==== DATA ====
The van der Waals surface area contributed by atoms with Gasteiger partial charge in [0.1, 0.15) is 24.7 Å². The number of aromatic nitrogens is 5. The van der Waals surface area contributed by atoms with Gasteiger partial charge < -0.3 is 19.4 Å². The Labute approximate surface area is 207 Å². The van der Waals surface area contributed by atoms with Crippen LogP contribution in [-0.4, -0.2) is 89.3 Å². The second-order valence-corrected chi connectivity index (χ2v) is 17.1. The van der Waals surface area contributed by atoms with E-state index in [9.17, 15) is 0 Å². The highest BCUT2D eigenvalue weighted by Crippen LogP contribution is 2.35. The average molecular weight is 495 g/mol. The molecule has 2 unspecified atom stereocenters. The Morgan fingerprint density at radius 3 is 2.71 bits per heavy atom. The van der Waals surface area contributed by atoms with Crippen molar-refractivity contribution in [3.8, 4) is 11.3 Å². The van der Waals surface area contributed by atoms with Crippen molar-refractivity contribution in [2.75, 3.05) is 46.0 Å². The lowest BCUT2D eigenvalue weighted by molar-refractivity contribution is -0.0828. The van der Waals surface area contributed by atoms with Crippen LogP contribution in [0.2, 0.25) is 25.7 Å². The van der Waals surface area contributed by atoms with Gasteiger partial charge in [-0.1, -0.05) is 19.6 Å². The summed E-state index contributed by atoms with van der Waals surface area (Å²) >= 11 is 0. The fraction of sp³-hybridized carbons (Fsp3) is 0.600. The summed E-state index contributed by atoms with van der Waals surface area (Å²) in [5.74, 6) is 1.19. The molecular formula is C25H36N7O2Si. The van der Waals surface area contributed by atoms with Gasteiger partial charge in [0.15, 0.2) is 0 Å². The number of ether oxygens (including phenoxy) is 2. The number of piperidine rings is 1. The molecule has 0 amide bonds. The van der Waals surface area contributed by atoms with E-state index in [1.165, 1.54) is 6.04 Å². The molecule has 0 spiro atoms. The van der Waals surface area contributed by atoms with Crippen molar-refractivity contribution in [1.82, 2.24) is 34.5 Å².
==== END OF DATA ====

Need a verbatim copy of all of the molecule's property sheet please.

The van der Waals surface area contributed by atoms with Gasteiger partial charge in [0.1, 0.15) is 24.7 Å². The number of aromatic nitrogens is 5. The van der Waals surface area contributed by atoms with Gasteiger partial charge < -0.3 is 19.4 Å². The Labute approximate surface area is 207 Å². The van der Waals surface area contributed by atoms with Crippen LogP contribution in [-0.4, -0.2) is 89.3 Å². The second-order valence-corrected chi connectivity index (χ2v) is 17.1. The van der Waals surface area contributed by atoms with E-state index in [9.17, 15) is 0 Å². The highest BCUT2D eigenvalue weighted by Crippen LogP contribution is 2.35. The average molecular weight is 495 g/mol. The molecule has 2 unspecified atom stereocenters. The Morgan fingerprint density at radius 3 is 2.71 bits per heavy atom. The van der Waals surface area contributed by atoms with Crippen molar-refractivity contribution in [3.8, 4) is 11.3 Å². The van der Waals surface area contributed by atoms with Crippen molar-refractivity contribution in [2.75, 3.05) is 46.0 Å². The lowest BCUT2D eigenvalue weighted by molar-refractivity contribution is -0.0828. The van der Waals surface area contributed by atoms with Crippen LogP contribution in [0.2, 0.25) is 25.7 Å². The van der Waals surface area contributed by atoms with Gasteiger partial charge in [-0.1, -0.05) is 19.6 Å². The summed E-state index contributed by atoms with van der Waals surface area (Å²) >= 11 is 0. The fraction of sp³-hybridized carbons (Fsp3) is 0.600. The summed E-state index contributed by atoms with van der Waals surface area (Å²) in [5.74, 6) is 1.19. The molecular formula is C25H36N7O2Si. The van der Waals surface area contributed by atoms with Gasteiger partial charge in [0.15, 0.2) is 0 Å². The number of ether oxygens (including phenoxy) is 2. The number of piperidine rings is 1. The molecule has 0 amide bonds. The van der Waals surface area contributed by atoms with E-state index in [1.165, 1.54) is 6.04 Å². The molecule has 0 spiro atoms. The van der Waals surface area contributed by atoms with Crippen molar-refractivity contribution in [1.82, 2.24) is 34.5 Å².